(3) Proposed tree work (felling,lopping) and/or development affecting old and veteran trees.
On the subject of Bats in Dulwich, it has become apparent that clear-felling and lopping of mature trees in the dark corridor in Belair Park and along the adjacent railway embankment has had a detrimental effect upon foraging bats in the area - a recent walk at which recordings were taken has shown a loss of Noctules and their replacement by the more disturbance- and light pollution-tolerant Leisner’s bats, a change noted by the Bat Conservation Trust.
Recent break-ins (for “raves”) inside the old railway tunnel in Sydenham Hill Woods (mistakenly considered by police to have been merely trespass rather than law-breaking offences) have caused harmful disturbance in this important mass hibernation roost.
The Wildlife Committee decided that (apart from installing some warning signage) it would be of value if the committee’s wildlife updates and records all info on local flora and fauna (including the results of bat, butterfly and plant surveys commissioned by the Dulwich Society and those bird sightings already contributing to the British Trust for Ornithology’s UK Bird Atlas) are submitted to the GIGL(Greenspace Information for Greater London) biodiversity data bank. This would ensure that Dulwich could effectively monitor its plant and wildlife populations and help guard against illegal acts that could destroy or damage them. (This will collate and efficiently store, in a detailed grid-referenced system, all the information we gather). On the subject of Bats, the Committee is delighted that the Dulwich Estate is to place Bat boxes around the Millpond.
The Committee is negotiating a timetable for putting the swift nest boxes up in Dulwich Park. Parks Manager Paul Highman is keen to install them on both Lodges once building repair works go ahead.
The Story of Eastlands, Court Lane by Brian Green with additional research by Hillary Rosser
In 1825 the Rev Phelps Butt then living at Portman Square was granted an 84 year building lease at an annual rent of £48 on a 3_ field on the east side of Court Lane to erect a a brick dwelling house within 12 months. As the photographs show, the result was a large and attractive family house with gardens of an intricate design and the frontage onto Court Lane equipped with imposing gateposts.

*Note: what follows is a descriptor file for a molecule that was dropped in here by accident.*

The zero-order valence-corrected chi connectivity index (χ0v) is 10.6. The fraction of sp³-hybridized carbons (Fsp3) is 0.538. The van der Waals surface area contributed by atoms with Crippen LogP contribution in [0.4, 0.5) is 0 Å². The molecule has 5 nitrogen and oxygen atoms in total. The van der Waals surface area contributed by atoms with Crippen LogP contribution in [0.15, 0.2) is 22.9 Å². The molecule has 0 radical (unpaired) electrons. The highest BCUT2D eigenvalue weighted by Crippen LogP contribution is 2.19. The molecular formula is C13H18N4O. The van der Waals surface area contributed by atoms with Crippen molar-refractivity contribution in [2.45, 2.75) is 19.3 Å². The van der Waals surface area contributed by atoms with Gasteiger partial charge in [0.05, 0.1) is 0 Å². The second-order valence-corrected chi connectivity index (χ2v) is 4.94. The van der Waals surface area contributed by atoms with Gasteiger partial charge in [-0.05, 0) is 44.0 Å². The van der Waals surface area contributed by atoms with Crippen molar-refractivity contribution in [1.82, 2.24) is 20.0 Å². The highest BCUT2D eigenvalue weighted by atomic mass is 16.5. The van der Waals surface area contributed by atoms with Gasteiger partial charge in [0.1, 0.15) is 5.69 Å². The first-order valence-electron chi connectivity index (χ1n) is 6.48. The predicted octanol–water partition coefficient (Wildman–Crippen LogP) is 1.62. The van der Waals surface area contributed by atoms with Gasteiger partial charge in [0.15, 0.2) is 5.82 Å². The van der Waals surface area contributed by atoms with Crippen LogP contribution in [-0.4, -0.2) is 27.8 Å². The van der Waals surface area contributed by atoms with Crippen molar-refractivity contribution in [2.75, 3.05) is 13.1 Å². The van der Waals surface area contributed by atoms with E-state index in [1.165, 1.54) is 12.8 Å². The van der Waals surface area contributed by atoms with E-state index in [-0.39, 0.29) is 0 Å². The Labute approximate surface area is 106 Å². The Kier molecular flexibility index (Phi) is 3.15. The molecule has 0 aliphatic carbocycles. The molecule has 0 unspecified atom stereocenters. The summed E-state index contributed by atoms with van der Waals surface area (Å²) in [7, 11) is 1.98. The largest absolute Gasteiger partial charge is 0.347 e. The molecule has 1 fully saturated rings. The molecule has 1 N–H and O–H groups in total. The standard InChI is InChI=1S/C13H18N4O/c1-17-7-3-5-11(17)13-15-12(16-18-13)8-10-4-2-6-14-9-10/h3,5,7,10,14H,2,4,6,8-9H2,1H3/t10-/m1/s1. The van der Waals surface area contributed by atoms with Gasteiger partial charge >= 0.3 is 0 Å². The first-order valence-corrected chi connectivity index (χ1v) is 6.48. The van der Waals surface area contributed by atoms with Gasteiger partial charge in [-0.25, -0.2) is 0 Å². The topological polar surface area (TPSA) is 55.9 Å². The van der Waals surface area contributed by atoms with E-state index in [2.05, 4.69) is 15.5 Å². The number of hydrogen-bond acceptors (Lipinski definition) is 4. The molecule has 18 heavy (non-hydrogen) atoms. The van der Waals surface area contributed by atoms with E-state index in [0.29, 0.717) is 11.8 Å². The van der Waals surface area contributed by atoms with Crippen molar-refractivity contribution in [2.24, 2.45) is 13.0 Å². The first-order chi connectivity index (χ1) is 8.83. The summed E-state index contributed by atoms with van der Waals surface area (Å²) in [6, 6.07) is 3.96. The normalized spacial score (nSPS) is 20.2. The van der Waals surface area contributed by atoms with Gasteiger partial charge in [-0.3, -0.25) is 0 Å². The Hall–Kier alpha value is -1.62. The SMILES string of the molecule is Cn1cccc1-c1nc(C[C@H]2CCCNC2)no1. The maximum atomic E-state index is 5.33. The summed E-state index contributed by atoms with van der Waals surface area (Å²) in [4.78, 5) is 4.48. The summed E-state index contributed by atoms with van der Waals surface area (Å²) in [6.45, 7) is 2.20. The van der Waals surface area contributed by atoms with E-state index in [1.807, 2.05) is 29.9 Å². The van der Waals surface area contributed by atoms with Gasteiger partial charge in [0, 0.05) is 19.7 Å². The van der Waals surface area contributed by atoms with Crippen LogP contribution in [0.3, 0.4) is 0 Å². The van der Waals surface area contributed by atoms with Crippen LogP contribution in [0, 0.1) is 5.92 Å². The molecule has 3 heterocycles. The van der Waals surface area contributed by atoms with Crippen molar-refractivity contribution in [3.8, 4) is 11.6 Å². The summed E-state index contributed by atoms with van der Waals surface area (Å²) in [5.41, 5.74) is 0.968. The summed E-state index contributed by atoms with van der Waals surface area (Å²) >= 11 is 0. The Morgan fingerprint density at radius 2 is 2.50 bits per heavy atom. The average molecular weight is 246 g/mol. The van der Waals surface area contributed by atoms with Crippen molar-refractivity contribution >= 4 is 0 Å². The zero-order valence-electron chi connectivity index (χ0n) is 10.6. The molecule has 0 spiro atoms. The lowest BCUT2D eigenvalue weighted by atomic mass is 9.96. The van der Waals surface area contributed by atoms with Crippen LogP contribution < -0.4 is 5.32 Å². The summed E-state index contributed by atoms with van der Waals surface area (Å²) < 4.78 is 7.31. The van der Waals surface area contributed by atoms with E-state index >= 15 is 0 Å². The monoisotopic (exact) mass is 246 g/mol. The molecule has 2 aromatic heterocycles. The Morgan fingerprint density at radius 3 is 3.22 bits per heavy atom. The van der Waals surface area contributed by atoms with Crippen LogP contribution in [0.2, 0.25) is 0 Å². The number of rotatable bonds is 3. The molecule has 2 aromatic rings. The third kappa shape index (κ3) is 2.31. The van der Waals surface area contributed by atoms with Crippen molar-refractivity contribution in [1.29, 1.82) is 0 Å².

Phelps Butt was born in Finchley in1797 and graduated with a B.A. from Lincoln College Oxford in 1820 and an M.A. in 1824. He was priested at Winchester in 1822 and subsequently became chaplain to the House of Correction at Guildford. He was married to Mary Eddy, the daughter of the Rev John Eddy, vicar of Toddington, Gloucs. Phelps and Mary Butt went on to have a family of 9 children, of whom Mary was the eldest and 6 sons and twin daughters Almeria and Elizabeth.
It is probable that all the children were born at Eastlands and some will have benefited from the academy which the Rev Butt opened (as Dr Butt’s Academy) at the house. According to the nineteenth century Camberwell historian W H Blanch, the school attracted a number of pupils from distinguished families. At the time there were numerous small private schools in Dulwich and Camberwell offering a boarding school education. Some may have been the kind of schools which would provide Charles Dickens with much of his material.
For some reason Butt decided around 1840 to return to his native North London and took up residence at North End Stables, Hampstead and to let Eastlands for the remainder of its lease. At Hampstead, Butt appears to have recreated his Academy and in 1841 his boarding school had 16 pupils aged 11-15, presumably as well as his own four older boys who were then aged 10-14. In 1851 Butt had engaged a German couple as caretakers of Eastlands and was himself by then the chaplain to the fifth Earl of Bessborough, a Liberal politician serving under Lord John Russell and William Gladstone as Lord Steward of the Household. On the death of the Earl in 1860 Butt served as a replacement chaplain in Freibourg, Germany, a position which was later confirmed and in which post he remained until 1874, by which time he was aged 77. He finally assigned the lease of Eastlands in 1878/9 which meanwhile had served amongst other sub-tenancies as the summer residence of the Turkish ambassador.
The new lessee was Augustus Twyford, a prosperous solicitor living with his young family of two sons and two daughters at Wimbledon and employing a retinue of six servants. However, Eastlands tenants changed a number of times in the ensuing years. In 1889 Mr Randall Higgins a partner in South London’s largest department store located in Peckham took over the lease. Eastlands was a convenient distance from the store, although Mr Higgins retained his country home in Oxford.